In the last four seasons, Gwynn has suffered a variety of painful leg injuries, and he spent 44 days on the bench last season. If the Padres ever do let him go, he's likely to wind up as a designated hitter in the American League. After all, who could resist a modest legend--even at age 40 or 41--who owns the second-highest batting average since World War II? Only Boston's Ted Williams, a member of the Tony Gwynn admiration society, was more consistent at the plate.
For now, Gwynn isn't thinking about records--not even the 3,000-hit plateau. As usual, he's concentrating on how to help his team, a mixture of aging veterans and promising kids. "We can't control the things that happen to a club in the off-season," he says. "Especially in this era, with [team] payrolls getting pretty close to $80 million." He shakes his head and laughs at the notion of that. "For a team like us, we're going to be up and down. Some years we're going to have some quality players here, some years we're not. And a lot of it's just because of money. But we make do with what we have, and we go out and play hard. As a veteran, it's part of my job to help the younger players, and that's how I take it. I sure want to make it easier for them than it was for me. All we can do is go out there and play the best baseball we can."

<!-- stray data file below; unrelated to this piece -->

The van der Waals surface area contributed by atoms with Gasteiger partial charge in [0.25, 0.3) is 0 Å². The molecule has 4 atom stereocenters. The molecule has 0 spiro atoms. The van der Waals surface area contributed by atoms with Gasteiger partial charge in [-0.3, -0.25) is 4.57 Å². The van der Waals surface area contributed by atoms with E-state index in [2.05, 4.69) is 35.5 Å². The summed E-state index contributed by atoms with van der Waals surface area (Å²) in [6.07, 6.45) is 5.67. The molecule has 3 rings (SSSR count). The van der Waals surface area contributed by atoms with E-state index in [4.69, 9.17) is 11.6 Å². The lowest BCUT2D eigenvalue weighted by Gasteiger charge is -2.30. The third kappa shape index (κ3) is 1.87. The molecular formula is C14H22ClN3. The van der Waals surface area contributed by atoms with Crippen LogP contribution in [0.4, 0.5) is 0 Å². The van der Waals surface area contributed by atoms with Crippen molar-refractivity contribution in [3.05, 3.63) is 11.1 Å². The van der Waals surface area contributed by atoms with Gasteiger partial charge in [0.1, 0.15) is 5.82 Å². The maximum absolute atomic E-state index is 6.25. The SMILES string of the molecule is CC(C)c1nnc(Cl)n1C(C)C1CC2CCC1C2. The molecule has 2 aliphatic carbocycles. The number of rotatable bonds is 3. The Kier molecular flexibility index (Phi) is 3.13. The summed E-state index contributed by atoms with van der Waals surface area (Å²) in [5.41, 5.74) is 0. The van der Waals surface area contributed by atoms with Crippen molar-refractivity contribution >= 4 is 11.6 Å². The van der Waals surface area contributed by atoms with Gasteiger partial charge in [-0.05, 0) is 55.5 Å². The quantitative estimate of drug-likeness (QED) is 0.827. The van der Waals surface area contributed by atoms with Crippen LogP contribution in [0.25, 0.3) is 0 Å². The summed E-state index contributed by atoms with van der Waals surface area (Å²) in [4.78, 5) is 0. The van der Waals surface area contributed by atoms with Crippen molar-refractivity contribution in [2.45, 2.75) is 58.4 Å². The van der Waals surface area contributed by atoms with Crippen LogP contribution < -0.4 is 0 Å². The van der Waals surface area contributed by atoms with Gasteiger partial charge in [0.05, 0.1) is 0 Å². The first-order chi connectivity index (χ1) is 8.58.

The kind of baseball Tony Gwynn plays could well bring him another batting title or two and, with a little luck, a third World Series shot. "Things turn around quickly in today's game," he points out. "All we need is another good year, and who knows--maybe our bankroll can increase. Anyway, I don't think we're that far off."
In the meantime, Gwynn will likely reach the 3,000-hit mark sometime in May, with two other major-leaguers, Ripken and Wade Boggs, close behind. "But I'm not even thinking about that yet," he says. "I'm just playing. As time goes by, eventually I'm going to get there. But for now, I'm just enjoying myself. I just want to be known as a guy who played the game as it's supposed to be played. Period. I'm not flashy. I'm a day-in, day-out type of guy. I suppose the longer you see me play, the more you appreciate what I do--because it ain't pretty."
Of course, beauty is still in the eye of the beholder.